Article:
Myhill Lecture Series 2018: October 24, 25 & 26

Contact: Gino Biondini,

Mark Newman

October 24, 25 and 26, join us for the Myhill Lecture Series by Dr. Mark Newman, Anatol Rapoport Distinguished University Professor of Physics, Department of Physics and Center for the Study of Complex Systems, University of Michigan.


Professor Newman's research is on statistical physics and the theory of complex systems, with a primary focus on networked systems, including social, biological, and computer networks, which are studied using a combination of empirical methods, analysis, and computer simulation. Among other topics, he and his collaborators have worked on mathematical models of network structure, computer algorithms for analyzing network data, and applications of network theory to a wide variety of specific problems, including the spread of disease through human populations and the spread of computer viruses among computers, the patterns of collaboration of scientists and business-people, citation networks of scientific articles and law cases, network navigation algorithms and the design of distributed databases, and the robustness of networks to the failure of their nodes.

Professor Newman also has a research interest in cartography and was, along with collaborators, one of the developers of a new type of map projection or "cartogram" that can be used to represent geographic data by varying the sizes of states, countries, or regions.

Professor Newman is the author of several books, including a recent textbook on network theory and a popular book of cartography.

Mark Newman, Anatol Rapoport Distinguished University Professor of Physics, Complex systems statistical physics theory, University of Michigan

Mark Newman, Anatol Rapoport Distinguished University Professor of Physics, Complex Systems Statistical Physics Theory, University of Michigan

Wednesday, October 24

Lecture 1: Epidemics, Erdos numbers, and the Internet: The mathematics of networks

Abstract: There are networks in every part of our lives: the Internet, the power grid, the road network, networks of friendship or acquaintance, ecological networks, biochemical networks, and many others. As large-scale data on these networks have become available in the last few years, a new science of networks has grown up combining empirical observations with the mathematics of graph theory to shed light on systems ranging from bacteria to the whole of human society. This first lecture will give an introduction to this fascinating branch of science, and discuss some of its central questions and the techniques we use to answer them.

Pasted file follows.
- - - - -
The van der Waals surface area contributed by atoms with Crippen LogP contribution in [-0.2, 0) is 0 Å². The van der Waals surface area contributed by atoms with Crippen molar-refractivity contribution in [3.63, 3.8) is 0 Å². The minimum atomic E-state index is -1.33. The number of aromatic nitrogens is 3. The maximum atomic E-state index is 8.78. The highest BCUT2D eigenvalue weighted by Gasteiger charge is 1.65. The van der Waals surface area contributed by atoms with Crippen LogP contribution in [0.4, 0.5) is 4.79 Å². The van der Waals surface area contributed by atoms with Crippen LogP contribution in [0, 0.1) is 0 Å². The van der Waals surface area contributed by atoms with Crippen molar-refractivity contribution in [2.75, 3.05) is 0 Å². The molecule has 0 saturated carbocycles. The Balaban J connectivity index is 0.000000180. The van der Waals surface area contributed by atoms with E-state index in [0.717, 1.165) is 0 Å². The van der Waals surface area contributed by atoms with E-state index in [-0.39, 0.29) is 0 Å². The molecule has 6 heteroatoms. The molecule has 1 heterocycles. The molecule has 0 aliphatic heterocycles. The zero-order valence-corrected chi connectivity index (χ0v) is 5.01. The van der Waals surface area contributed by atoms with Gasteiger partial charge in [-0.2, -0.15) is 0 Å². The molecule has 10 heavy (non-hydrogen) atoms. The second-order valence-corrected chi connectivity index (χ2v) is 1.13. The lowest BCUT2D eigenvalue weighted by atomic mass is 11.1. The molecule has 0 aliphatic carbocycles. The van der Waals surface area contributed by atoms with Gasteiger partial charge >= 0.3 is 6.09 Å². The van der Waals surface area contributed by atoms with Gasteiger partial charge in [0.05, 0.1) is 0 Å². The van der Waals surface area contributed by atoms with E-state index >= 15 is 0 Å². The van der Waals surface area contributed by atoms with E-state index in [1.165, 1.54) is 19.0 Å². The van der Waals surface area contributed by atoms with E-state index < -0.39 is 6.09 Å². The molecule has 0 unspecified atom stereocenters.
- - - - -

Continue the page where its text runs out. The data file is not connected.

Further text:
Thursday, October 25

Lecture 2: Randomized models of networks

Abstract: A fundamental class of tools in the study of networks are network models such as the classic random graph of Erdos and Renyi as well as more modern models, including configuration models and preferential attachment models. This lecture will introduce the mathematics behind these models and demonstrate how they are applied to help us understand such things as degree distributions, assortativity, and community structure, as well as processes taking place on networks such as the spread of disease.

Friday, October 26

Lecture 3: Phase transitions and belief propagation in sparse networks

Abstract: Most graphs encountered in the empirical study of networks, including Internet and Web graphs, social networks, and biological and ecological networks, are very sparse.  Standard spectral and linear algebra methods fail badly when applied to such graphs and a fundamentally different approach is needed.  Message passing methods, such as belief propagation, offer a promising solution.  In this lecture I will illustrate how message passing can be used to calculate the structural and dynamic properties of a range of common network models.  I will also show how message passing can be applied to real-world data to calculate fundamental properties such as percolation thresholds, graph spectra, and community structure, and how the fixed-point structure of the message passing equations has a deep connection to structural phase transitions in networks.

Event location and further information forthcoming.